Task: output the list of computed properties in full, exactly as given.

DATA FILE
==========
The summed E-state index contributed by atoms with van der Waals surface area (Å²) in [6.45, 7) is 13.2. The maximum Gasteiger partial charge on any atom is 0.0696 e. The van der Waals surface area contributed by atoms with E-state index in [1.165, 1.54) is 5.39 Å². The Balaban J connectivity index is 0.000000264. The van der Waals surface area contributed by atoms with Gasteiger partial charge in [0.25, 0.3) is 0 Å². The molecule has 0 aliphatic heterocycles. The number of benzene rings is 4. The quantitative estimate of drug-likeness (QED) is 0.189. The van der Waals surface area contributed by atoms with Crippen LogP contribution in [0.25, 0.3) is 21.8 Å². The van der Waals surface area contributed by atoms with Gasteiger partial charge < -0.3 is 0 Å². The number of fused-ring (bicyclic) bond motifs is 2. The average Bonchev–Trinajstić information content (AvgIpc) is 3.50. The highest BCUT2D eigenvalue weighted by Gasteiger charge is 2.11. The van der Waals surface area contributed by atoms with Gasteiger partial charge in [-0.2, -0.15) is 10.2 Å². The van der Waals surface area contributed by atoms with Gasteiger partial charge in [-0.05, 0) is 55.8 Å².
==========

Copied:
The summed E-state index contributed by atoms with van der Waals surface area (Å²) in [6.45, 7) is 13.2. The maximum Gasteiger partial charge on any atom is 0.0696 e. The van der Waals surface area contributed by atoms with E-state index in [1.165, 1.54) is 5.39 Å². The Balaban J connectivity index is 0.000000264. The van der Waals surface area contributed by atoms with Gasteiger partial charge in [0.25, 0.3) is 0 Å². The molecule has 0 aliphatic heterocycles. The number of benzene rings is 4. The quantitative estimate of drug-likeness (QED) is 0.189. The van der Waals surface area contributed by atoms with Crippen LogP contribution in [0.25, 0.3) is 21.8 Å². The van der Waals surface area contributed by atoms with Gasteiger partial charge < -0.3 is 0 Å². The number of fused-ring (bicyclic) bond motifs is 2. The average Bonchev–Trinajstić information content (AvgIpc) is 3.50. The highest BCUT2D eigenvalue weighted by Gasteiger charge is 2.11. The van der Waals surface area contributed by atoms with Gasteiger partial charge in [-0.2, -0.15) is 10.2 Å². The van der Waals surface area contributed by atoms with Gasteiger partial charge in [-0.05, 0) is 55.8 Å².